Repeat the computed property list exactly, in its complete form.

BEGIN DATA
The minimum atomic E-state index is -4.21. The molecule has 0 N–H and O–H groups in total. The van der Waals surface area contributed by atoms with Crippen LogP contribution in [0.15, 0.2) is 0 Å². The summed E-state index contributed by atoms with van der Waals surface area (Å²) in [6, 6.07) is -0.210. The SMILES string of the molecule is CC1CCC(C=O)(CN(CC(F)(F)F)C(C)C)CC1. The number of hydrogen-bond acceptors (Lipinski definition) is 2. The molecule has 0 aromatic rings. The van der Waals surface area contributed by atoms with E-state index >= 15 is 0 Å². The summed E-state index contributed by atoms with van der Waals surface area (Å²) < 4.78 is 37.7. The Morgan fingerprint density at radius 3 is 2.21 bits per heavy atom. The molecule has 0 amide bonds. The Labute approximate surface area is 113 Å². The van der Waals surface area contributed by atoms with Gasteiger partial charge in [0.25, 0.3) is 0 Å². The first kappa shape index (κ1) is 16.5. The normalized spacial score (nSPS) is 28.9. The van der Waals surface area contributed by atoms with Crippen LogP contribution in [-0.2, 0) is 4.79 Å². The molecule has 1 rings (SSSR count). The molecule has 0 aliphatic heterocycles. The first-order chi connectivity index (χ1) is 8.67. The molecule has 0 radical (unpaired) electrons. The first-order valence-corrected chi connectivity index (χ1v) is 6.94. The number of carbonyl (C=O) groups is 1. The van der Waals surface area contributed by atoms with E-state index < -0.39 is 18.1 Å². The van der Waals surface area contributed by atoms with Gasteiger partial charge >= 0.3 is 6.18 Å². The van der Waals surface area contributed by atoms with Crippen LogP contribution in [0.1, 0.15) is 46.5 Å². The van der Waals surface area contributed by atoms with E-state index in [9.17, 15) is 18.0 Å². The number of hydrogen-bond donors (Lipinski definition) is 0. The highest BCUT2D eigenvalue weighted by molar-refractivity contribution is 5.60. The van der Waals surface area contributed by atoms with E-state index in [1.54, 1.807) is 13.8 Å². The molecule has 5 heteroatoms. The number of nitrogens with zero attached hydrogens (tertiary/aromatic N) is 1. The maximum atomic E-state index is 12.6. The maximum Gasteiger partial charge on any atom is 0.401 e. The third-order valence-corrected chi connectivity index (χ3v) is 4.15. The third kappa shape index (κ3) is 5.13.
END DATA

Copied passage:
The minimum atomic E-state index is -4.21. The molecule has 0 N–H and O–H groups in total. The van der Waals surface area contributed by atoms with Crippen LogP contribution in [0.15, 0.2) is 0 Å². The summed E-state index contributed by atoms with van der Waals surface area (Å²) in [6, 6.07) is -0.210. The SMILES string of the molecule is CC1CCC(C=O)(CN(CC(F)(F)F)C(C)C)CC1. The number of hydrogen-bond acceptors (Lipinski definition) is 2. The molecule has 0 aromatic rings. The van der Waals surface area contributed by atoms with E-state index >= 15 is 0 Å². The summed E-state index contributed by atoms with van der Waals surface area (Å²) < 4.78 is 37.7. The Morgan fingerprint density at radius 3 is 2.21 bits per heavy atom. The molecule has 0 amide bonds. The Labute approximate surface area is 113 Å². The van der Waals surface area contributed by atoms with Gasteiger partial charge in [0.25, 0.3) is 0 Å². The first kappa shape index (κ1) is 16.5. The normalized spacial score (nSPS) is 28.9. The van der Waals surface area contributed by atoms with Crippen LogP contribution in [-0.2, 0) is 4.79 Å². The molecule has 1 rings (SSSR count). The molecule has 0 aliphatic heterocycles. The first-order chi connectivity index (χ1) is 8.67. The molecule has 0 radical (unpaired) electrons. The first-order valence-corrected chi connectivity index (χ1v) is 6.94. The number of carbonyl (C=O) groups is 1. The van der Waals surface area contributed by atoms with E-state index < -0.39 is 18.1 Å². The van der Waals surface area contributed by atoms with Gasteiger partial charge >= 0.3 is 6.18 Å². The van der Waals surface area contributed by atoms with Crippen LogP contribution in [0.1, 0.15) is 46.5 Å². The van der Waals surface area contributed by atoms with E-state index in [9.17, 15) is 18.0 Å². The number of hydrogen-bond donors (Lipinski definition) is 0. The highest BCUT2D eigenvalue weighted by molar-refractivity contribution is 5.60. The van der Waals surface area contributed by atoms with E-state index in [1.54, 1.807) is 13.8 Å². The molecule has 5 heteroatoms. The number of nitrogens with zero attached hydrogens (tertiary/aromatic N) is 1. The maximum atomic E-state index is 12.6. The maximum Gasteiger partial charge on any atom is 0.401 e. The third-order valence-corrected chi connectivity index (χ3v) is 4.15. The third kappa shape index (κ3) is 5.13.